They All Laughed | Chicago Reader

They All Laughed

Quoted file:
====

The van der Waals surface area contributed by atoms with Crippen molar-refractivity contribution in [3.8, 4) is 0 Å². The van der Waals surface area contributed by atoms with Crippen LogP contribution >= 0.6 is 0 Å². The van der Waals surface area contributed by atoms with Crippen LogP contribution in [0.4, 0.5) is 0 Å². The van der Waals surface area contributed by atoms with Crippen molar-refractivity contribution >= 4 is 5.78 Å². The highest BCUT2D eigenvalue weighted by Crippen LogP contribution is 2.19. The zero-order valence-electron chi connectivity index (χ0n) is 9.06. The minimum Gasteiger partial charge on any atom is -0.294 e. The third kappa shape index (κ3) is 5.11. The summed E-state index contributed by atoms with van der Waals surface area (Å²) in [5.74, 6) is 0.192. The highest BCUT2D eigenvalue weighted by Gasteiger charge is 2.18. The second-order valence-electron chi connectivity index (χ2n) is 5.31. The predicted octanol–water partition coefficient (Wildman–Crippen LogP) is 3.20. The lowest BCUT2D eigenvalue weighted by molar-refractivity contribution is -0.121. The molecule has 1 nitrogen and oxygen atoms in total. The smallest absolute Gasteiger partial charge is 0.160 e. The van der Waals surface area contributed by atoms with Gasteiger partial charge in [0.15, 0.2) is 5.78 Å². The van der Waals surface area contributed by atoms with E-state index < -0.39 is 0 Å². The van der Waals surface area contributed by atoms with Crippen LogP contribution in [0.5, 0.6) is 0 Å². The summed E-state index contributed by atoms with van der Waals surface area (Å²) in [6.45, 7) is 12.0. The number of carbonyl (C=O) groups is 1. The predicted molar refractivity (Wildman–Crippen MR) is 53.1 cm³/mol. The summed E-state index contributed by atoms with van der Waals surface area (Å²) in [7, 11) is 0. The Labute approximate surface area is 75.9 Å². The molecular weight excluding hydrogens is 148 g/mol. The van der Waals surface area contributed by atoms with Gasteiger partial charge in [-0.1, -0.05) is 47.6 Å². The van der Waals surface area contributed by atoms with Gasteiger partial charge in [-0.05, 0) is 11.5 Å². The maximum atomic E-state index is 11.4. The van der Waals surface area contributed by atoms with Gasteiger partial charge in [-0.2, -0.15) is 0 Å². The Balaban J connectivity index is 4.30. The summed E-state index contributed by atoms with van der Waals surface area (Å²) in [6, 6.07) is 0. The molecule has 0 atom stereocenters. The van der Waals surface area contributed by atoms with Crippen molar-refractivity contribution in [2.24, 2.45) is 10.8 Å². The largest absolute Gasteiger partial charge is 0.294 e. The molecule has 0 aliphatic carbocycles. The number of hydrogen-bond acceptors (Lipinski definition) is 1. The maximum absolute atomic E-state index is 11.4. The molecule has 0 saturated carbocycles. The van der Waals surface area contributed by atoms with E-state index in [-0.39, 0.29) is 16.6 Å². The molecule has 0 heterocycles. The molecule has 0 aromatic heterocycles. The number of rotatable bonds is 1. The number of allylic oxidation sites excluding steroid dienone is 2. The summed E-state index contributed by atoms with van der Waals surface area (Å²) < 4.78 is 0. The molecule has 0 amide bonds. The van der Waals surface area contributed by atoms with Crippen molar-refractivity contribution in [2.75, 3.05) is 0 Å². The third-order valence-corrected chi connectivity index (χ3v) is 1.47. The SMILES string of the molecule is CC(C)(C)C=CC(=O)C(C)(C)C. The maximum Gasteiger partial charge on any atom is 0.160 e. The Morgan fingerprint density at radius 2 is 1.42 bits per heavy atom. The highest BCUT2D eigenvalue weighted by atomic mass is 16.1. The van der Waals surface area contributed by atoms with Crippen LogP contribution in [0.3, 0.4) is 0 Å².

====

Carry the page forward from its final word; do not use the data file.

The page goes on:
Peter Bogdanovich conceived of this 1981 film—about a New York detective (Ben Gazzara) hired to follow a millionaire's unhappy wife (Audrey Hepburn)—as a revival of the romance and sophistication of Ernst Lubitsch's comedies. If intentions counted more than accomplishment, this movie would be a masterpiece: all the right elements are present, chosen with a keen critical eye. But Bogdanovich, a cold director drawn to sentimental material, doesn't have the warmth to bring it off, and his wobbly control of tone keeps leading the physical comedy into pain and humiliation, the romance into prurience, and the wit into the realm of the sour and shrill. With John Ritter, Colleen Camp, Blaine Novak, and Dorothy Stratten, luminous in her last screen appearance.


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